Thanks again.

Brenda
Brenda,

I suspect you did a "cut&paste" for your last couple of replies, which is fine, but it's easier to click on the Quote button at the bottom right of the post you want to reply to and the posted message is automatically transferred to the reply window you type in. You can then delete extraneous parts of the "quote", change colors and/or fonts for emphasis. etc. Just be sure not to delete/modify the first and/or last sets of brackets ("[" and "]") or it'll look a little strange when posted.

FWIW, I insert a series of periods (..........) when I delete portions of a "quote" as I did in your "quoted" post above.

Also FWIW, my wife doesn't like cleaning out the carbon ring when she fires .38spl in .357mag revolvers and prefers less recoil so she can shoot more without being sore the next day. I found some bulk .357 158gr LRNFP "Cowboy Loads" (800fps - 225 ft-lb Muzzle Energy - less than a typical .38spl) at a fairly reasonable price that she thinks is the best thing since sliced bread. She actually enjoys shooting full blown .357mag out of a snubbie (all steel - not an air-weight), but only takes a couple cylinders full before fun becomes more like work than fun and she either stops or switches to the milder stuff.

Try everything you can lay your hands on and Practice, Practice, Practice.
Eventually you'll find what suits you and your gun best, and most likely have a lot of fun finding out.

John
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Old 03-10-2011, 09:38 PM
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Quote:
Originally Posted by P&R Fan View Post
Brenda,
What revolver do you have? Also, is it just a shooter or a self defense gun?
Details, we need details!
Jim
Ok Jim......I have a Lady Smith .357 mag and I love it....love it...love it.
Its a great concealed carry weapon and it gorgeous.

Brenda
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Old 03-10-2011, 09:55 PM
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Brenda,

I suspect you did a "cut&paste" for your last couple of replies, which is fine, but it's easier to click on the Quote button at the bottom right of the post you want to reply to and the posted message is automatically transferred to the reply window you type in. You can then delete extraneous parts of the "quote", change colors and/or fonts for emphasis. etc. Just be sure not to delete/modify the first and/or last sets of brackets ("[" and "]") or it'll look a little strange when posted.

FWIW, I insert a series of periods (..........) when I delete portions of a "quote" as I did in your "quoted" post above.

Also FWIW, my wife doesn't like cleaning out the carbon ring when she fires .38spl in .357mag revolvers and prefers less recoil so she can shoot more without being sore the next day. I found some bulk .357 158gr LRNFP "Cowboy Loads" (800fps - 225 ft-lb Muzzle Energy - less than a typical .38spl) at a fairly reasonable price that she thinks is the best thing since sliced bread. She actually enjoys shooting full blown .357mag out of a snubbie (all steel - not an air-weight), but only takes a couple cylinders full before fun becomes more like work than fun and she either stops or switches to the milder stuff.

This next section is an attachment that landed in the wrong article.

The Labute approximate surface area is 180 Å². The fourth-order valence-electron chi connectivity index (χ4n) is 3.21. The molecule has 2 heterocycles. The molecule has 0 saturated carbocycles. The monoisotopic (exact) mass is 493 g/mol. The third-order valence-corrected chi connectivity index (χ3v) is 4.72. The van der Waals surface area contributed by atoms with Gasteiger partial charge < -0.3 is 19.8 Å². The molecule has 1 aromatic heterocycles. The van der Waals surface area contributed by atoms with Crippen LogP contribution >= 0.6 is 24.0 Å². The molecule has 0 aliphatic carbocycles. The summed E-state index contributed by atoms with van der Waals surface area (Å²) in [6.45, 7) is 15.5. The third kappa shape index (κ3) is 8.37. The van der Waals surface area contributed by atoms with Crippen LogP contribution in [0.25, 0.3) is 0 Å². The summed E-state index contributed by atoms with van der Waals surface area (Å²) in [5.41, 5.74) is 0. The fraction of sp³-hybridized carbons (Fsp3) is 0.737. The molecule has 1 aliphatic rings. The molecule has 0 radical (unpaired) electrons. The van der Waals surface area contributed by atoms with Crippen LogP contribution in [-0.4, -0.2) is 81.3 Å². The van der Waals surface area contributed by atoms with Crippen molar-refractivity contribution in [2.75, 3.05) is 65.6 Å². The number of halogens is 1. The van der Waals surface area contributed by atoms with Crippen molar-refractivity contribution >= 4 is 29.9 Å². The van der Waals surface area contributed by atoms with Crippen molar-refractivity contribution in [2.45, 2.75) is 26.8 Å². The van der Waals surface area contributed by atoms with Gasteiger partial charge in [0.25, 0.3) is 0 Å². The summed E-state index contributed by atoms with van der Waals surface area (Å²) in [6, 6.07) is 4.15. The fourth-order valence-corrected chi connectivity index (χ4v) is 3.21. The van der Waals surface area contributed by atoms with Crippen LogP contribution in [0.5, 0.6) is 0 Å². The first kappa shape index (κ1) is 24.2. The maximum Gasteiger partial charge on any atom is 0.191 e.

Try everything you can lay your hands on and Practice, Practice, Practice.
Eventually you'll find what suits you and your gun best, and most likely have a lot of fun finding out.

John
Thank you for the tip John. I dont spend much time in forums or chat rooms....that type of thing.....so I don't navigate so well sometimes. I think this is a great forum but I struggle with sitting in a room on a computer talking to other people. I would rather be out and about "doing" in person. I do appreciate the fact that it is a great way to share information and bring people together that might not otherwise be able to talk.

What exactly is a cowboy load? I recently bought some .357 Mag 158 Grain to shoot cuz I really dont like the cleaning....and speaking of cleaning....what do you have to use to get your gun clean after those +P rounds. I tried the traditional stuff. Gun store gave me some stuff that smells like WD-40....it helped but man.....what a pain.....I spent 4 hours trying to get it clean and it still has rings.....they're lighter....but they're still there.

Brenda
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Old 03-10-2011, 10:00 PM
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Originally Posted by m1gunner View Post
If you want some 158 gr 357 loads that aren't full power, but are in 357 cases (no scrubbing the carbon ring like a 38 sp round), look for 357 ammo loaded with lead bullets instead of jacketed bullets..